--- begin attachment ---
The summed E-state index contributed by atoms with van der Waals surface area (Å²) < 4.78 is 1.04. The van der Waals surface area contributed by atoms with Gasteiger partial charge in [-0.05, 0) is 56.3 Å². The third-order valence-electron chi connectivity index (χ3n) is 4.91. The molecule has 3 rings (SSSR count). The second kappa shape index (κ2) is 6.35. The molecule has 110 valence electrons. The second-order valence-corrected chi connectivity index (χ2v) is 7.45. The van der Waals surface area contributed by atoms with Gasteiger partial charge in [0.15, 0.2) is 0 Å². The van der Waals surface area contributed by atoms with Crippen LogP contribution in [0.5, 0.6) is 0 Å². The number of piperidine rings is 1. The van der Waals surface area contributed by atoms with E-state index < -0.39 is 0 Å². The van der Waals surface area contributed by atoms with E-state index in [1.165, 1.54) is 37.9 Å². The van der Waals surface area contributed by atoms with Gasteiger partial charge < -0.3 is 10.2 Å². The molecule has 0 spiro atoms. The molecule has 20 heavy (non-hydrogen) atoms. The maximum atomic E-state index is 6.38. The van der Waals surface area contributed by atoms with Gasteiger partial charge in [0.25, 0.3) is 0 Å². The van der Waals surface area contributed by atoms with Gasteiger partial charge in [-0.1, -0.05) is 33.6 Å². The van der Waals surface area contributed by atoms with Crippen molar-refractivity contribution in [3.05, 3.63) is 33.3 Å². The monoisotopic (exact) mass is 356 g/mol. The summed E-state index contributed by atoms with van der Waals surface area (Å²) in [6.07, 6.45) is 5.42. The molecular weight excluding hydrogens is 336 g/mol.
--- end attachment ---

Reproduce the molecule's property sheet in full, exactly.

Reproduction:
The summed E-state index contributed by atoms with van der Waals surface area (Å²) < 4.78 is 1.04. The van der Waals surface area contributed by atoms with Gasteiger partial charge in [-0.05, 0) is 56.3 Å². The third-order valence-electron chi connectivity index (χ3n) is 4.91. The molecule has 3 rings (SSSR count). The second kappa shape index (κ2) is 6.35. The molecule has 110 valence electrons. The second-order valence-corrected chi connectivity index (χ2v) is 7.45. The van der Waals surface area contributed by atoms with Gasteiger partial charge in [0.15, 0.2) is 0 Å². The van der Waals surface area contributed by atoms with Crippen LogP contribution in [0.5, 0.6) is 0 Å². The number of piperidine rings is 1. The van der Waals surface area contributed by atoms with E-state index < -0.39 is 0 Å². The van der Waals surface area contributed by atoms with E-state index in [1.165, 1.54) is 37.9 Å². The van der Waals surface area contributed by atoms with Gasteiger partial charge < -0.3 is 10.2 Å². The molecule has 0 spiro atoms. The molecule has 20 heavy (non-hydrogen) atoms. The maximum atomic E-state index is 6.38. The van der Waals surface area contributed by atoms with Gasteiger partial charge in [0.25, 0.3) is 0 Å². The van der Waals surface area contributed by atoms with Gasteiger partial charge in [-0.1, -0.05) is 33.6 Å². The van der Waals surface area contributed by atoms with Crippen molar-refractivity contribution in [3.05, 3.63) is 33.3 Å². The monoisotopic (exact) mass is 356 g/mol. The summed E-state index contributed by atoms with van der Waals surface area (Å²) in [6.07, 6.45) is 5.42. The molecular weight excluding hydrogens is 336 g/mol.